It cracked me up to see them holding Andy's bike, like he was a little kid just learning to ride without his training wheels!

We enjoyed chatting with them, and the place feels so empty and lonely now that they have both moved on. Hope to see you all again down the road! Thanks again for your kindness regarding my surgery!


Surgery went well. It only took two hours. Dr. Terkonda removed 8 screws, 2 plates, and one implant. All from the right side of my face. Now I'll only set off half of the airport alarms I used to. During surgery he found that the cyst-like growth on the outside of my cheek was 'connected', so he removed that as well. Now the running joke between Andy and my sister, Karen, is that I no longer have a screw loose, but now I have a hole in my head. Isn't it wonderful to have such loving support when you're miles away from home? In all seriousness, I do have to thank everyone for your phone calls and emails showing your love and support. It has truly helped make the miles disappear between us. Here's a picture of the beautiful sunflowers we received from Bobby, Nancy, and family (we loved the fact that even four-legged Trixie was on the card!)...this was the first delivery we ever received at our RV. Normally it would be quite hard to track us down since we're usually on the move. We have missed having fresh-cut flowers in our home.

All in all, the hospital stay was as pleasant as one could be. Longmont United Hospital was built on the Planetree Model which puts the patient first. They encourage family members to stay to help speed recovery. Ironically enough I ended up spending the night in the pediatric ward, because the rest of the hospital beds were full. So much for the room with the mountain view I requested. I told the nurses it was fine considering neither Andy nor I have grown up yet. The room was cheery and we got large water bottles with butterfly and balloon stickers plastered on them. All of the rooms are private with private baths, a T/V with VCR, and Andy had a chair that pulled out into a bed so he could comfortably spend the night. The nurse gave me a backrub before bed; during the night the nurses use flashlights to do their check-ins (they didn't turn on any overhead lights); I could order meals when I wanted and off of a menu; and a volunteer came around during the day with Hepsi, a Therapy Dog. Those are just a few of the things that stood out that made the experience a little more bearable.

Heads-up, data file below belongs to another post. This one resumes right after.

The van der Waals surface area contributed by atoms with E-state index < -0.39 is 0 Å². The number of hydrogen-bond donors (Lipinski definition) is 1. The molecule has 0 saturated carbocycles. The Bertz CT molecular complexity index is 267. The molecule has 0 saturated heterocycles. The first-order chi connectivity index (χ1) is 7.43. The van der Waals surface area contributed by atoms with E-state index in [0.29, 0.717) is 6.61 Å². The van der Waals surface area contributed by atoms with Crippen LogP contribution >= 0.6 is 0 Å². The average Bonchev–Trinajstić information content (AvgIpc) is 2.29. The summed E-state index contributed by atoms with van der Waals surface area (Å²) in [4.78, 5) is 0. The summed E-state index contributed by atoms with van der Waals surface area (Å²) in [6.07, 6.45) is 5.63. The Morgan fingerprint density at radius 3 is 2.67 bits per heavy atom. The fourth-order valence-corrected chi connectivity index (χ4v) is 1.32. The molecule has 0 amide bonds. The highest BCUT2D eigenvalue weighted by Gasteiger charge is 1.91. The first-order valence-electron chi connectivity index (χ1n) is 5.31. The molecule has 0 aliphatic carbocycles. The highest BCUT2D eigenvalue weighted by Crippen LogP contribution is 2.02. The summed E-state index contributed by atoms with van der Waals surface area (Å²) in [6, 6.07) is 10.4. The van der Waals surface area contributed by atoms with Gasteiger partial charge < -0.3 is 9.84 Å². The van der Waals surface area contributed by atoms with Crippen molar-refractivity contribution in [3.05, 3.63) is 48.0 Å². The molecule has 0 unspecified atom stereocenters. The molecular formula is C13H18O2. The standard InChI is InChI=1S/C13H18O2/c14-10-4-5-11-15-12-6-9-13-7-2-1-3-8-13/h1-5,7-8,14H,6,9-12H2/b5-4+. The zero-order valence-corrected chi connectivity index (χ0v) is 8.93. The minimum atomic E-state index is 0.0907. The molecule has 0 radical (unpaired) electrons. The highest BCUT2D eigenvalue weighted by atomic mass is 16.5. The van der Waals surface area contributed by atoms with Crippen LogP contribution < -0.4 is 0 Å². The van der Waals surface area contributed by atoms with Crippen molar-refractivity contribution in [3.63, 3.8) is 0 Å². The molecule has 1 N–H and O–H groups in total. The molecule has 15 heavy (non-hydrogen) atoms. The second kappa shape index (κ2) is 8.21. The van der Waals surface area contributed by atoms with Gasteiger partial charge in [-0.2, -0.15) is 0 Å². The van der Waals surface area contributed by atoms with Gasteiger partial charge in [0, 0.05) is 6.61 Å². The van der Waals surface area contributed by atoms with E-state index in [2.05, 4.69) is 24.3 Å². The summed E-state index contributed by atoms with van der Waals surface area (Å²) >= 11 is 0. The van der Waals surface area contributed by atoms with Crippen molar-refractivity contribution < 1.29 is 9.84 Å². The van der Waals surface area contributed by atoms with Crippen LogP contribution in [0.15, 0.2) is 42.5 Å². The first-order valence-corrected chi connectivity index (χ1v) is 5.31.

I also have to say that my squeemish husband was a real trooper. He stuck around when Dr. Terkonda changed my bandages, he looked at the pictures of the hardware that was removed, and he even held The Bucket for me. After 15 years, he still surprises me! It must be why I love him more and more every day. Note to The Boys: Sorry to be mushy, I know you guys don't like it, but get over it! Ha!

Tuesday, September 06, 2005

A Quick Update on "The Face"

Just a quick update on my face: surgery has been rescheduled for this Thursday, Sept 8th. I'm putting a lot of trust in my surgeon, since it is now "exploratory". He's going in (through the mouth) with the hope of finding loose screws or plates. He'll remove any hardware that is easy to remove. He'll investigate the implant, which we now have learned is an "infraorbital" implant not a "cheek" implant. This places it above the cheek, and below the eye. If he has to remove the implant, he may choose to go through the eyelid. If aesthetically necessary, he'll remove the left one as well. I'm expecting to be black and blue and swollen for awhile (so that means, no close-ups of me will be posted on the blog for some time) and confined to "quiet time" for one week.

I may have to teach Andy how to post to the blog (finally!) so he can keep you informed of his travels and the fun he says he's going to have without me. Little does he know, it is quite lonely hiking and playing by oneself - I learned that on my solo week.

I'm thinking that doing it on the 8th will be good luck since it's my girlfriend's birthday....HAPPY BIRTHDAY JENNIFER!!!

Ft Collins - Greyrock Trail